Remember the bag? That’s right this is the opening weekend to Man Of Steel and my wife knows me best, though I must say I was a bit torn as I haven’t had a chance to see Internship yet. Nevertheless despite not being able to resist the urge to read a couple bad reviews I was ready to take the plunge. Come on it’s Superman after all! BTW, DON’T listen to the reviews Superman is INSANELY good! A quick check on my Fandango app would reveal that my local theater at least expected a good turnout for Man of Steel since there were showtimes every 30 minutes throughout the entire day. Once arriving, I would of course check in to the movie on Foursquare and blast it out to brag to all my friends on all the usual social networking channels. I planned ahead by including a pic I took of the Superman bag and gave it the filter effect via Instagram. I would tag my wife so she would get props from all friends in her social feeds too. Read More
The past few weeks have been big news weeks from the Boston bombing to the West, Texas explosion to the usual viral YouTube videos. Most of the coverage has been captured by smartphone cameras and the recent viral hits have highlighted one of my biggest pet peeves – ridiculous vertical videos! Case in point is the West Texas explosion recording that’s been rebroadcast thousands of times. Rarely has such a massive explosion and accident been caught on camera so close but Johnny-on-the-spot just had to film it vertically, grr! I’d love to take off on a rant right about now but I won’t because I’m sure I’ll digress into a putrid name calling tirade, instead I’ll try and politely give some simple advice that though I think should go without saying, it’s evident that it must be said. I can list many examples of why technology is wholly geared to view images, motion or still, in landscape mode but instead I’ll only list the couple of examples where portrait mode is acceptable. The first is the printing of still images and the second is Instagram. Instagram clips images so they will display most effectively in portrait mode on a mobile device. A recent example is Vine a new app released by Twitter that only formats short videos for portrait mode viewing. That’s it folks. Let me ask you, have you ever seen a camcorder turned sideways to film a video? Short of trying to capture some funky special effects angle it’s doubtful you have. The camera lens in a smartphone is only a smaller version of the those used in camcorders and work on the exact same principle. Check out this great parody illustrating this lens limitation. One more thing, forgot to turn your phone once you began recording that video? Please don’t turn your device horizontally midstream and expect the images to flip automatically like they do when engaged within an app. It won’t. You have to stop the video, flip your device horizontally, then began anew else you’ll be filming your own version of the movie Sideways and the title will be more than just an analogy for life.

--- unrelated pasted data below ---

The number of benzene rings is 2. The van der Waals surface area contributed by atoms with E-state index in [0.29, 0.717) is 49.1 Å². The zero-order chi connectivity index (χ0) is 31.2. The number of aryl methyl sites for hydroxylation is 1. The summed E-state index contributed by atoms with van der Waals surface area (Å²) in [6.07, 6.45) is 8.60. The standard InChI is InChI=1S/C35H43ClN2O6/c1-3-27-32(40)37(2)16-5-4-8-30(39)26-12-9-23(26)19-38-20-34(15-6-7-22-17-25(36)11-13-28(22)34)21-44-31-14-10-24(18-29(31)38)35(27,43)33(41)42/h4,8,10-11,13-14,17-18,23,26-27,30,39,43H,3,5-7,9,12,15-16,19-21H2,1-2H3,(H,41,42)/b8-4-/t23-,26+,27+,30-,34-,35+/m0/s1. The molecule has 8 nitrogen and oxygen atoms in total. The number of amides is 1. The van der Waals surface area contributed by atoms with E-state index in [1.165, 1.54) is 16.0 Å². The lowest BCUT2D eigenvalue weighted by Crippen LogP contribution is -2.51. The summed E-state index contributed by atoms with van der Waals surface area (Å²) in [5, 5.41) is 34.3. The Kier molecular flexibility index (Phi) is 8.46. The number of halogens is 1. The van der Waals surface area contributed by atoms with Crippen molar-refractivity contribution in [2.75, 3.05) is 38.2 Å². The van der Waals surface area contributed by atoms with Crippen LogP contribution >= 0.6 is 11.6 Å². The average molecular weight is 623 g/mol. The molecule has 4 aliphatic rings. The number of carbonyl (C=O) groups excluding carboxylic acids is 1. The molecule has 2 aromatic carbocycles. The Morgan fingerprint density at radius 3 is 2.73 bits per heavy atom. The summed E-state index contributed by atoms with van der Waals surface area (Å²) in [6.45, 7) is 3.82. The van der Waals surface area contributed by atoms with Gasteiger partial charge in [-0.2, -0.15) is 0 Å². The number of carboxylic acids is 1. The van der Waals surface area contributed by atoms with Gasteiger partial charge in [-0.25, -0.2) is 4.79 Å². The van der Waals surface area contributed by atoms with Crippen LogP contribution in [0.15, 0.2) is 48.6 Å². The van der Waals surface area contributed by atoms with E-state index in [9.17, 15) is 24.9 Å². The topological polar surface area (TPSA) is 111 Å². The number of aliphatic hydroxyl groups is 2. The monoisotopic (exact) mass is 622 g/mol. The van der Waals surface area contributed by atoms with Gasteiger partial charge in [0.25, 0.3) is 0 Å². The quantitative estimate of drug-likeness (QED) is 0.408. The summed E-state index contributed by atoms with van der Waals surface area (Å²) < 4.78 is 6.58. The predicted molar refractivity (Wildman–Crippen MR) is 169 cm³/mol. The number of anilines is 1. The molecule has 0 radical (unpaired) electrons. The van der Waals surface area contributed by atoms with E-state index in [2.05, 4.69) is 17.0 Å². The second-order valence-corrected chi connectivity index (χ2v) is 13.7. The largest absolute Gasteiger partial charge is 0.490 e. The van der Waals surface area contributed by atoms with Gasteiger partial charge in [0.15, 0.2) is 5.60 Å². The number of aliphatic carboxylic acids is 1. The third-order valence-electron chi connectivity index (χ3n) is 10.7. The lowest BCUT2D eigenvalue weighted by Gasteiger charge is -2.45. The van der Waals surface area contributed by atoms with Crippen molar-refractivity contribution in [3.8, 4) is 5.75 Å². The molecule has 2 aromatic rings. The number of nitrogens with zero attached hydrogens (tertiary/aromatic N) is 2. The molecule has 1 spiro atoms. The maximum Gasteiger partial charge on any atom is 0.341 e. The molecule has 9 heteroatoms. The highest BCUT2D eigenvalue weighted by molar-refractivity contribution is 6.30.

The original iPod debuted November 10, 2001 and along with it a whole new naming convention was born or should I say iBorn. Ick, even typing words with the lowercase ‘i’ moniker makes my stomach turn because of its over usage. Since then countless products, apps, and companies, have all decided to pile on Apple’s coat tails and ride the iWave by following the exact same product naming convention. It wouldn’t surprise me if some silly parents haven’t named their kid iTom or worse by now. Maybe it’s the rebel streak in me but I just can’t stand it if what I wear, what I buy, my hobbies, or even the way I talk isn’t distinguishable and I just don’t fully understand the onslaught of blatant Apple capitalization and Wanna-Bes. I suppose I can understand the Apple related accessories or Apple geared apps using the ‘i’ moniker to some extent, particularly those exclusive to Apple products only but most are frankly a stretch. I once bought a baby monitor that was conveniently named an iMonitor. The name suggests that perhaps it’s one of those fancy video monitors that can sync with your iPhone right? Wrong, it was just a pair of radios and an audio transmitter. A companion app was non-existent. It had nothing to do with Apple. There’s an app called iFart need I say more? Alright, that’s funny and maybe it gets a pass, nevertheless.
Now I’m not suggesting Apple owns the use of the letter ‘i’ as part of a product name. Rather what I am saying is though they weren’t the first, they’ve made it part of their branding and part of our everyday vernacular. They were original with their marketing campaigns and naming conventions. I’m basically saying what happened to good old-fashioned marketing creativity? Be proud of your product on its own laurels if it has any game. At least use a different vowel as a moniker. Come on uCreate it! See not that hard (for the record I’ll try and not title another post with the ‘i’ moniker).